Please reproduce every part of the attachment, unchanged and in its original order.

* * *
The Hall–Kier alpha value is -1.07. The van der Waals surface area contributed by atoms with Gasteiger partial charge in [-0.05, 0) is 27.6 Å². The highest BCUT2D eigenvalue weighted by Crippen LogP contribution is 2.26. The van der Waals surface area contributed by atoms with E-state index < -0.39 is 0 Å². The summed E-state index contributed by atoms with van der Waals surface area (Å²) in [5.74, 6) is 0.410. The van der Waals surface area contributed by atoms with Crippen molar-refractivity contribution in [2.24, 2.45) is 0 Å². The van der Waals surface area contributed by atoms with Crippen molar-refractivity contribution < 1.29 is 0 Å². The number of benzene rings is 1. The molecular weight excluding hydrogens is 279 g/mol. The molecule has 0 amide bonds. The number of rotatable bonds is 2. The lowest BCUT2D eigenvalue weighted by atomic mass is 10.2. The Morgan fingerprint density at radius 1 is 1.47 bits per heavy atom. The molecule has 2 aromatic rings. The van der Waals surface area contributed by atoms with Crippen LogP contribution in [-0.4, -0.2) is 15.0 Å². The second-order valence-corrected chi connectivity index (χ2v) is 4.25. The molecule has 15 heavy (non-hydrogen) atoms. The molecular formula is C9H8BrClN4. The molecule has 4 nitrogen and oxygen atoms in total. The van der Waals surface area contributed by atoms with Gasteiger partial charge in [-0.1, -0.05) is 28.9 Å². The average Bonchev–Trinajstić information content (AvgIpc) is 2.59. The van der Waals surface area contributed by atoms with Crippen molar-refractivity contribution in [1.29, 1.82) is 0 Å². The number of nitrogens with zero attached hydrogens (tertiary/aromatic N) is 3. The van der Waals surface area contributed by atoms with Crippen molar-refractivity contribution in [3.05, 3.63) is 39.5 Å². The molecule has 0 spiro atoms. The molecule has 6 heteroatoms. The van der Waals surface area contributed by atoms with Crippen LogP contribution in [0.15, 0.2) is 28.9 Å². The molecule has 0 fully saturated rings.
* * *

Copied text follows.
The Hall–Kier alpha value is -1.07. The van der Waals surface area contributed by atoms with Gasteiger partial charge in [-0.05, 0) is 27.6 Å². The highest BCUT2D eigenvalue weighted by Crippen LogP contribution is 2.26. The van der Waals surface area contributed by atoms with E-state index < -0.39 is 0 Å². The summed E-state index contributed by atoms with van der Waals surface area (Å²) in [5.74, 6) is 0.410. The van der Waals surface area contributed by atoms with Crippen molar-refractivity contribution in [2.24, 2.45) is 0 Å². The van der Waals surface area contributed by atoms with Crippen molar-refractivity contribution < 1.29 is 0 Å². The number of benzene rings is 1. The molecular weight excluding hydrogens is 279 g/mol. The molecule has 0 amide bonds. The number of rotatable bonds is 2. The lowest BCUT2D eigenvalue weighted by atomic mass is 10.2. The Morgan fingerprint density at radius 1 is 1.47 bits per heavy atom. The molecule has 2 aromatic rings. The van der Waals surface area contributed by atoms with Crippen LogP contribution in [-0.4, -0.2) is 15.0 Å². The second-order valence-corrected chi connectivity index (χ2v) is 4.25. The molecule has 15 heavy (non-hydrogen) atoms. The molecular formula is C9H8BrClN4. The molecule has 4 nitrogen and oxygen atoms in total. The van der Waals surface area contributed by atoms with Gasteiger partial charge in [-0.1, -0.05) is 28.9 Å². The average Bonchev–Trinajstić information content (AvgIpc) is 2.59. The van der Waals surface area contributed by atoms with Crippen molar-refractivity contribution in [1.29, 1.82) is 0 Å². The number of nitrogens with zero attached hydrogens (tertiary/aromatic N) is 3. The van der Waals surface area contributed by atoms with Crippen molar-refractivity contribution in [3.05, 3.63) is 39.5 Å². The molecule has 0 spiro atoms. The molecule has 6 heteroatoms. The van der Waals surface area contributed by atoms with Crippen LogP contribution in [0.15, 0.2) is 28.9 Å². The molecule has 0 fully saturated rings.